But as weary parents of two children under four, it wasn’t Bear Grylls Academy that taught us the art of holiday survival, it was the Sani Kids Club and crèche. The crèche accepts children from four months to four years and the mini club from four to 12 years.
We booked the daily sessions from 3pm to 6pm (€38 per child) which meant we could read our books, hit the gym, take a yoga class, share a bottle of wine and non-stop people watching.
As with most things from Sani, the Kids Club takes it a step further. Rather than being cooped up in perpetuity, groups of toddlers are spotted at the resort – having lunch on the beach, bird watching, enjoying a nature walk, a pool party with karaoke to finish. Ellie liked it so much that at breakfast she started asking when it was time to leave. In fact, the staff were so good with the children that I shamelessly tried to lure one of them back to Ireland to live with us… and cried openly when we had to say goodbye.
For those of us who feel the need to get out and explore, the Halkidiki region of Greece – and the Kassandra peninsula in particular – offers some incredible hiking trails. The next of these takes you to the wetlands of Nea Fokea, a protected forest and lake area that is home to over 50 percent of all of Greece’s native bird species. From there we continued to the archaeological site of Gerani, an excavation of pre-Hellenic ruins and tombs on a beautiful beach. The round trip took three hours in total.
For a slightly less strenuous day trip, a 20 minute drive took us to Afytos, a traditional mountain village with stone houses, cobbled streets and beautiful shady lanes. The views from the traditional tavernas and bars along the cliffs overlooking Toroneos Gulf are spectacular, as was the Greek food we enjoyed while watching the sunset.
And for more respite from the sweltering summer heat, there’s Petralona Cave and Museum, a 35-minute drive from Sani, at the foot of Mount Katsika.
Discovered by locals in 1959, the caves revealed ancient fossils of flora and fauna – and also a human skull which archaeologists have not yet been able to accurately date, but they believe dates to the middle Pleistocene, 300,000 to 600,000 years ago. It has since been moved to the Archaeological Museum of Thessaloniki, but its replica is in the same place where it was found.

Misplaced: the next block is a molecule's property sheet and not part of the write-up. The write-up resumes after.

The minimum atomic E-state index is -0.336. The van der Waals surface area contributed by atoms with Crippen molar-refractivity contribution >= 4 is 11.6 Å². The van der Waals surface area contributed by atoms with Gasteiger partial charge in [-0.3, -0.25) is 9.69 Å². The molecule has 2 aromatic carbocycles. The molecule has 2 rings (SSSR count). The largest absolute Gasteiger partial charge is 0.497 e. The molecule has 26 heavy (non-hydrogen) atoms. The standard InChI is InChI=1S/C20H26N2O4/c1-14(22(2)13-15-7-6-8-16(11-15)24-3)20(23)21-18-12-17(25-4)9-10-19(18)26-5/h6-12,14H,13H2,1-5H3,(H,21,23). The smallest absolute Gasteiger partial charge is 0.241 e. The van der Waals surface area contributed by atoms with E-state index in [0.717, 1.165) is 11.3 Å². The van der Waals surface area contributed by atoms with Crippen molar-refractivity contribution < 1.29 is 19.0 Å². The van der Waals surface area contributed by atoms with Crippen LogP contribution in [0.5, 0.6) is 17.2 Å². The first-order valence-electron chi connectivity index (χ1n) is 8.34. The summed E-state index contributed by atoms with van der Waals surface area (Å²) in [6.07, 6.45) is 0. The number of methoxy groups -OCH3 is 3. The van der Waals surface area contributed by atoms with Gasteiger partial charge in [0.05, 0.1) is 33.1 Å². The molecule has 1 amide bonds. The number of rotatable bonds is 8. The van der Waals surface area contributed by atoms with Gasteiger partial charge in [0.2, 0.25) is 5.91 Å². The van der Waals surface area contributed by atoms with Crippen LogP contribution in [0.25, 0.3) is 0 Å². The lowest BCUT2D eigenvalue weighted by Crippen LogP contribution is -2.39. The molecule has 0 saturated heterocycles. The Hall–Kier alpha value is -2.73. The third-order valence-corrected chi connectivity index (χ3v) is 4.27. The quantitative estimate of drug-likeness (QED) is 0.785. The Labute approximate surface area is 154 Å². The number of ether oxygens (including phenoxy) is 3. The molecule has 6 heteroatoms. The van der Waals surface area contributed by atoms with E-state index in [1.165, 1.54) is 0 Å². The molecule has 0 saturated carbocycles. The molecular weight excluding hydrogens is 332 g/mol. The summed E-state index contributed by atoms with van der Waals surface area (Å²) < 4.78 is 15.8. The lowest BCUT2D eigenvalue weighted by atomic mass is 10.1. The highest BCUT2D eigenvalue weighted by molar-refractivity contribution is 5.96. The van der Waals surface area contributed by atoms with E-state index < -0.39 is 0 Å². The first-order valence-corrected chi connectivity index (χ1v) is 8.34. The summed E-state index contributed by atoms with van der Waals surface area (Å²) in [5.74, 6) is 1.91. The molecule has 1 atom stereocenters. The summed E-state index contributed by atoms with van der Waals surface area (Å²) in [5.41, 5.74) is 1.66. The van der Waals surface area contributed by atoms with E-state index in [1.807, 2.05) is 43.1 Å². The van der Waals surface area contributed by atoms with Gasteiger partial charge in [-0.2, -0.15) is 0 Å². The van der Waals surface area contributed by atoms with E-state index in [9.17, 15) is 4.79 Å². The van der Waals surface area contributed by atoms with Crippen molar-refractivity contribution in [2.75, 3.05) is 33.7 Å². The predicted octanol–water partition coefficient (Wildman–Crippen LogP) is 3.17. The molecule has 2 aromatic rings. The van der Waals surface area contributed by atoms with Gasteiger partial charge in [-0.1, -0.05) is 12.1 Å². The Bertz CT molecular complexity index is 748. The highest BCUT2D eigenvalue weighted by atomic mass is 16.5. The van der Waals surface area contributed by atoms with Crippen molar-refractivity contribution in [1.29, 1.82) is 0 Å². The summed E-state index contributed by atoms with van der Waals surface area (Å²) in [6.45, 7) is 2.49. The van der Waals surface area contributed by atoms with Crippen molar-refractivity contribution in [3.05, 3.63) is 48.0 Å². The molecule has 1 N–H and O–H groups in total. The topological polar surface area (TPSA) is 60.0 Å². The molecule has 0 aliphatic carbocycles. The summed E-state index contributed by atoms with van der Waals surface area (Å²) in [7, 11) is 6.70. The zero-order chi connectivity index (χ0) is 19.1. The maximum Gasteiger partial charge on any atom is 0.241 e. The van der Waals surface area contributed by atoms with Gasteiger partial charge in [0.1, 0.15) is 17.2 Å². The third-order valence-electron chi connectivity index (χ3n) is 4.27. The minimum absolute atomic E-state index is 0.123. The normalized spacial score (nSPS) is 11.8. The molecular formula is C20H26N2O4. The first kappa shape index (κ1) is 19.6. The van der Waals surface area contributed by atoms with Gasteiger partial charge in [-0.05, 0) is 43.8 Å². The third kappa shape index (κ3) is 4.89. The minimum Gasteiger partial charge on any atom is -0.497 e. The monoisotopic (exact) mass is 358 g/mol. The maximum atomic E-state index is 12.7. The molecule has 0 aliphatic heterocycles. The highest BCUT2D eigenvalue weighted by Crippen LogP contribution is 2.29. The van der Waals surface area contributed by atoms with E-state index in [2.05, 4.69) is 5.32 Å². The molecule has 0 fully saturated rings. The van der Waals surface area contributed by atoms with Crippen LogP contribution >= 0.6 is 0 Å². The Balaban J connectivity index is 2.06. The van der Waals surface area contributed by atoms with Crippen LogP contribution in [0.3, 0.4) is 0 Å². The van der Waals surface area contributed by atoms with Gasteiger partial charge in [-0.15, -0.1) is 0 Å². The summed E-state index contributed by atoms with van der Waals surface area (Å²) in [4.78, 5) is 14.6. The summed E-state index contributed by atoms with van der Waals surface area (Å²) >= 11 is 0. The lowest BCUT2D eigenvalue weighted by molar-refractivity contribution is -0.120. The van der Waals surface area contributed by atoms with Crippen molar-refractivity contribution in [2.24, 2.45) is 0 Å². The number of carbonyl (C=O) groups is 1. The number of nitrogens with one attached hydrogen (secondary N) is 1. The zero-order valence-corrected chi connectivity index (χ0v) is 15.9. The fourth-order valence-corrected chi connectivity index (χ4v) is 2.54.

Back at Sani, there are 26 restaurants throughout the resort, ranging from the finest restaurants (with Michelin star chefs) to traditional Greek tavernas and beach bars for long leisurely lunches. A highlight for me were the menus designed by the renowned food expert Annabel Karmel with a focus on healthy dishes – which, in my opinion, compensate for the enormous ice cream consumption.
The 1,000-acre resort — surrounded by forests and wetlands — also takes its sustainability goals seriously, as the entire site is powered by renewable energy.
‘Repeat’ is generally not a word in my travel vocabulary, especially with so many sights to see and so much post-Covid catching up to do, but once again Greece has captured my heart and Sani has restored my sanity. We booked for next year before heading to the airport.
- Kathryn stayed at Sani Beach for three nights. Prices start from €235 per room per night in a Garden View Junior Suite in Sani Beach on a full board basis for a stay in April 2023, including the Easter holidays. First child stays free. Free airport transfer; Minimum stay of five nights. www.sani-resort.com
- Ryanair flies from Dublin to Thessaloniki on Mondays and Fridays from May to October, with fares from €180 return. ryanair.com
https://www.independent.ie/life/travel/europe/kathryn-thomas-and-family-enjoy-a-greek-odyssey-in-halkidiki-41908188.html Kathryn Thomas and family enjoy a Greek odyssey in Halkidiki